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About bloody time bro! (You obviously haven't had a signal for the last two months! Here's my list... (by Karen & Mick)
Only 1 pair of boots for me, plus new trainers, new waterproofs, a tent, a new ruc sac, sleeping bag, roll mat, inner, 3 prs. socks, leggings, stove, pan, and a watch! Transport costs -don't even think about it!
was it worth it? You bet it was!!!!!!!
Aha! The stats are up - I am amazed you dont have itchy feet! I will be up doing some Munros again soon (plan is to try to finish them next year...) so will let you know when so you can stretch your legs :) (by Andrew)
Two years ago today. Still proud of you Dave :) (by Andrew)

Coasting Round Britain

30th March 2013 to 12th July 2014
Grimsby to Withernsea - The End (63)
5630 out of 5630 miles completed

Log No 374. Thu 17th Jul 2014 - Back in Orkney (5630 miles walked)

Arriving back in Orkney
Driving back off the ferry on my return to Orkney I was directed into the car park and there was a reception for me in the ferry terminal with the local Parkinsons Support Group and friends to welcome me back home.

I never had a schedule for the walk and the 5630 miles took me 15½ months from 30th March 2013 to 12th July 2014. The walking was more or less continuous with intended rest days and short breaks for commitments etc.
I walked on 325 days and had 48 breaks which varied from 1 day to 3 weeks, on the days that I walked the average mileage was 17.3 miles and my longest day was 29 miles.

The walk was largely unsupported and on my own but my brother Mick joined me during the school holidays and actually walked 1126 miles with me, friends also accompanied me on the occasional day.

My health was remarkably good with no illnesses and very few periods of any physical pain or discomfort, any pain usually clearing up in a day or two.

As I expected, my Achilles tendon gave me some bother after a couple of months but a 15 minute rest break usually sorted that. It was getting progressively worse but after 2000 miles I realised my boots were the cause of the problem with the constant pressure on the back of my ankles. I changed to walking shoes and the pain instantly disappeared.

My worst pain, and I have no idea what caused it, was with my left shin which was sore right from getting up on the morning of the 23rd April 2014, the pain was severe at times and took about 10 days before it cleared up. I had to walk the pain off as I had set a finish date for the walk and, at the time, I wasn’t certain I could meet the date so I couldn’t afford to take more than the odd rest day.

Up until the last 2 weeks I had only had half a dozen small blisters over the whole trip but my last new pair of shoes obviously weren’t a perfect fit and I had 2 painful blisters for a while.

My weight dropped by about 10lbs (4.5Kg) and I was eating a lot to keep the loss down to that, the biggest factor was carrying a full rucsac as my weight was fairly stable through the winter when I used the campervan and a light day pack.

Mentally I had no issues, I generally only planned ahead a couple of days at a time to check where the campsites would be and consequently I have only felt that I have been on a short walk. I did look further ahead when I knew Mick was going to be joining me and after I had been asked to set a finish date I did occasionally do a mental countdown.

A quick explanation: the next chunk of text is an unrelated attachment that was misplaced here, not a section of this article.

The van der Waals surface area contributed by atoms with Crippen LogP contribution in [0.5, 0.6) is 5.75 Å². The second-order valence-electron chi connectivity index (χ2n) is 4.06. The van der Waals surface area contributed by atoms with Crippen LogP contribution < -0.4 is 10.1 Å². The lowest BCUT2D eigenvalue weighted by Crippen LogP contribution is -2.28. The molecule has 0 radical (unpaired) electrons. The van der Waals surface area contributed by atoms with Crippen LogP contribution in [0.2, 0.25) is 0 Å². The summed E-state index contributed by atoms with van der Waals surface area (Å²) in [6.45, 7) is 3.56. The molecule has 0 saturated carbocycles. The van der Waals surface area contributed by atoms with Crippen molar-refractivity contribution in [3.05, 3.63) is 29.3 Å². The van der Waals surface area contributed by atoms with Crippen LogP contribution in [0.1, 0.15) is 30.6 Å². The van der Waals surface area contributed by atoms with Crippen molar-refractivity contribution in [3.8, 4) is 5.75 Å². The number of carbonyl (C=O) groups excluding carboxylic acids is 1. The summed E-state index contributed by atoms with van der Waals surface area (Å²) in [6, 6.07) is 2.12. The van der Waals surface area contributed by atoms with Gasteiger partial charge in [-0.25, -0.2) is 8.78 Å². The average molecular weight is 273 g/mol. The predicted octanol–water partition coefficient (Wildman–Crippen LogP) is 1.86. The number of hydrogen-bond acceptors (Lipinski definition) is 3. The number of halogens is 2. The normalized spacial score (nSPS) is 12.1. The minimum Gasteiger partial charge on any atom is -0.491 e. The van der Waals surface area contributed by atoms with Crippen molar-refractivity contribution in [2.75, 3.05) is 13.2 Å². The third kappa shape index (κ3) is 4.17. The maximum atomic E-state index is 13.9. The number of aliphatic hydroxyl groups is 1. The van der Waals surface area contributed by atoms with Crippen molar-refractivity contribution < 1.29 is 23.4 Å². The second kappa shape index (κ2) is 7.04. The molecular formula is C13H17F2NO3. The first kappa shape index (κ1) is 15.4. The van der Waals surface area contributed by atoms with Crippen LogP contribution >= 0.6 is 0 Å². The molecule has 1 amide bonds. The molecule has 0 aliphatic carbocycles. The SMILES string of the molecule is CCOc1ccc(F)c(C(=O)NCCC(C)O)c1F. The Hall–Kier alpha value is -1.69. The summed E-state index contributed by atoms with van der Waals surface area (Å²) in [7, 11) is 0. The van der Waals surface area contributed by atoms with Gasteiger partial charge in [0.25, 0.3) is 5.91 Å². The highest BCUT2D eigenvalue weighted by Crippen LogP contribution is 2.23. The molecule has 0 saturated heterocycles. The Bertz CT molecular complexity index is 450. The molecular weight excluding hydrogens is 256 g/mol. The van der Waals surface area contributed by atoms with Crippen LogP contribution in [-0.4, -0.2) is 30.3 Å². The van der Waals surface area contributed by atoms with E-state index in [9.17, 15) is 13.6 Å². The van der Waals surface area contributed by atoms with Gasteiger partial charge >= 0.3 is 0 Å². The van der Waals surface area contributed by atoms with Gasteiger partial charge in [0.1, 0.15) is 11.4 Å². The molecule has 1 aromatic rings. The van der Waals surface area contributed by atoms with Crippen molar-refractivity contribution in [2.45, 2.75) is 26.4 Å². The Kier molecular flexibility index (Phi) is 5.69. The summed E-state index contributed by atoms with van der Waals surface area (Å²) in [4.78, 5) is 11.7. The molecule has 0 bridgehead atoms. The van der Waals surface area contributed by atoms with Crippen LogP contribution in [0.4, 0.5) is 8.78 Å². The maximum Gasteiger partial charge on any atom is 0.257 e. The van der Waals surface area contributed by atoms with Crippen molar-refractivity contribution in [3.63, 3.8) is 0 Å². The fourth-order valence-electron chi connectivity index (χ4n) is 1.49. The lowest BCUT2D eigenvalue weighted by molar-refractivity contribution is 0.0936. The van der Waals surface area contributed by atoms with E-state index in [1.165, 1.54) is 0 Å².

It probably seems strange but when I crossed the finish line back in Withernsea I still only felt that I had only done a couple of days walk, only when I was driving back to Orkney up the east coast did I think “Cor! I’ve walked all the way along here!”.

Getting back home, life immediately returned to normal and I have never felt the slightest bit restless, this is in complete contrast to 10 years ago when I finished my Lands End to John o’ Groats trek, it took me a long time to settle down after that walk.

Equipment: I bought a lot of new lightweight equipment before I started and over the trip I wore out a set of hiking poles, 5 pair of hiking boots/shoes, 3 pair of socks and a pair of waterproof trousers, the poles on my new tent kept breaking so I had to replace that. The rucsac I had wasn’t designed to carry a heavy weight over a prolonged period so I had to buy a larger one.
The solar panel I had bought to keep my phone & camera batteries charged was a waste of money, 9 hours of sunshine only gave me 9 minutes of charge! I ended up carrying 3 spare batteries for each and got them charged up at campsites.

Weather: Overall the summer was fine and dry while the winter was wet and windy. I had no snow and only a couple of days had frozen ground.

Accommodation: My intention was to camp but as I didn't really fancy spending the long dark hours of winter in my little tent I decided I would use my campervan over the period, I also wouldn't turn down any offers of hospitality I received.

The campervan made for easier walking but logistically it was very difficult, having to plan the days walk so I could get back to it with public transport and it generally added an extra couple of hours onto the day.

I slept in my hike tent on 199 nights, in my campervan on 129 nights and had 44 nights of hospitality.
I stayed in campsites on 185 nights, wild camped on 39 nights and parked in laybys etc on 104 nights.

Cost: The cost of the trip was £ 3080 (£1243 campsite fees, £1037 transport costs (bus/train fares & diesel), £800 to replace equipment etc).
I did spend £ 3175 on food & incidentals but I would have had that expense whether I was walking or not.

I took nearly 4,000 photos.

Sandra had got a local cartoonist to create a little memento of my trip.
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